Common (Indian) Myna | Acridotheres tristis
The Common Myna (Mynah) is an invasive bird species that was brought over in ships in the 1800's and it is a bird which is now flourishing. They are very destructive and often kill other birds for no reason. They can be tamed and trained to talk.
Roberts Birding Info On The Common Myna
The Common Myna is a Southern African bird that belongs to the Sturnidae bird family group which includes birds such as Starlings and Oxpeckers.
The description for the Common Myna (Latin name Acridotheres tristis) can be found in the 7th Edition of the Roberts Birds of Southern Africa. The Acridotheres tristis can be quickly identified by its unique Roberts identification number of 758 and the detailed description of this bird is on page 972. You will find a picture of the Common Myna on page 976.
NOTE: The reference for the information following is "Roberts Birds of Southern Africa", 7th Edition*. This edition contained a number of taxonomic changes as well as changes to English names used traditionally and in earlier editions of most bird books in South Africa. The following paragraph notes such changes if any.
This bird is known as Indian Myna in the Roberts 6th Edition.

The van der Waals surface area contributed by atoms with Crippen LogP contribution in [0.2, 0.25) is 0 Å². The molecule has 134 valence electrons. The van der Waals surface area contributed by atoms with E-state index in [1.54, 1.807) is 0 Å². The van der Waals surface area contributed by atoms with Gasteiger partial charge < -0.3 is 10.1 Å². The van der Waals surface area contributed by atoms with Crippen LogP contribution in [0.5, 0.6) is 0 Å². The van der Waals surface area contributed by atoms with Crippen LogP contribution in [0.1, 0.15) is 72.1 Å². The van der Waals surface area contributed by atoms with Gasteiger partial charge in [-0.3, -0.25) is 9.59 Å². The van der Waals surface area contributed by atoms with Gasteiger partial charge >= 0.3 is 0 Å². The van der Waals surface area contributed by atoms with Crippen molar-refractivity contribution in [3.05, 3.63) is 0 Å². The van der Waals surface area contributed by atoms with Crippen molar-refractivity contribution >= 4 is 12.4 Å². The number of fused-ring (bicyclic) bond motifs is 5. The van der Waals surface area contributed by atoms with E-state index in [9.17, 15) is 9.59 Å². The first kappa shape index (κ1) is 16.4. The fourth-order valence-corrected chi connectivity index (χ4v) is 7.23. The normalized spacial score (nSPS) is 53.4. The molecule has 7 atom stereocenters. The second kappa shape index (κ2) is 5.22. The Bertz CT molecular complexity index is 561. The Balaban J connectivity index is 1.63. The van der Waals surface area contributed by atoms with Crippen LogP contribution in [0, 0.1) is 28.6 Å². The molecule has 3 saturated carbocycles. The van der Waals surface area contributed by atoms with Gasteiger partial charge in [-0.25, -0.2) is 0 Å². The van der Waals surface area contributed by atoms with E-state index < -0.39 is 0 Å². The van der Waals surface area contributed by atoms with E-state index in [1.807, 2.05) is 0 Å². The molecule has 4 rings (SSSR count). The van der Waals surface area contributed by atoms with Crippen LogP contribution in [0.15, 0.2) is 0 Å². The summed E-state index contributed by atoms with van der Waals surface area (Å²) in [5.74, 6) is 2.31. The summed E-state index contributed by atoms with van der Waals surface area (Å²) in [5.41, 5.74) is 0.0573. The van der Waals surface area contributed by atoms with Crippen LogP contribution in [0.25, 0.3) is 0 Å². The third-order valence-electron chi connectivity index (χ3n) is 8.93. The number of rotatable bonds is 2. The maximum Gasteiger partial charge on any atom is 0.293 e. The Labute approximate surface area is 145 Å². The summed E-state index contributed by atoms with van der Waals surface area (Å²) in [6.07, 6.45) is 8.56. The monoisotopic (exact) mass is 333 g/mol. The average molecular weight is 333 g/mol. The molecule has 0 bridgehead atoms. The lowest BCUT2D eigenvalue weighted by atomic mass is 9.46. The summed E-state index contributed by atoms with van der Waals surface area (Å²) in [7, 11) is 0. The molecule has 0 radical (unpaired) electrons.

The Common Myna is Endemic to the Southern African Region which means that this bird is only found in this region and nowhere else in the world.
The Common Myna has a height of 26 cms and weighs around 130 gms. The head is coloured purple while the bill is coloured yellow. The Acridotheres tristis has a grey coloured throat, yellow legs and a brown coloured back. The eyes are red.
Take note of the bird's main distinguishing features such as colour, size and leg length relative to the body size of the bird. Colours of a bird's body parts can be helpful. Be aware what may appear brown to one person is described in Roberts Birds using some other word ... for example brown, black. See colours used in Roberts.
Head is black.
Eyes are red.
Bill is yellow.
Legs are yellow.
Throat is grey.
Back is brown.
Photo's Of The ... & Differentiating Between Male, Female & Juveniles
- Male: Both Adults Look The Same.
- Female: Both Adults Look The Same.
- Juvenile: Is dull brown in colour but has a similar shape an overall appearance to the adults.
- Non breeding plumage: N/A
Please click the images below to make them larger:
|Female Adult||Same as above.|
|Non Breeding Plumage||N/A|
Common Myna Feeding Habits ...
This bird forages for food on the ground.
This bird eats insects such as butterflies, bees, wasps, locusts and ants. These invertebrates are usually hawked aerially, killed and then eaten.
The bird also drinks nectar from flowers high up in the tree canopy.
Indian Mynah Breeding, Habitat and Nesting Habits ...
The Common Myna is a monogamous bird which means that the bird finds and breeds with one partner for the rest of its life. The bird lays between 2 to 6 eggs and they are coloured green.
The bird builds its nest within a tree cavity just a few meters above the ground. The hole in the tree is normally reused in the next nesting season.
The bird is an urban dweller as well, being at home in parks, gardens and in old vacated buildings.
Seen in Flocks, Singles or Pairs Normally ...
The Indian Mynah is often seen by itself, in pairs or in flocks.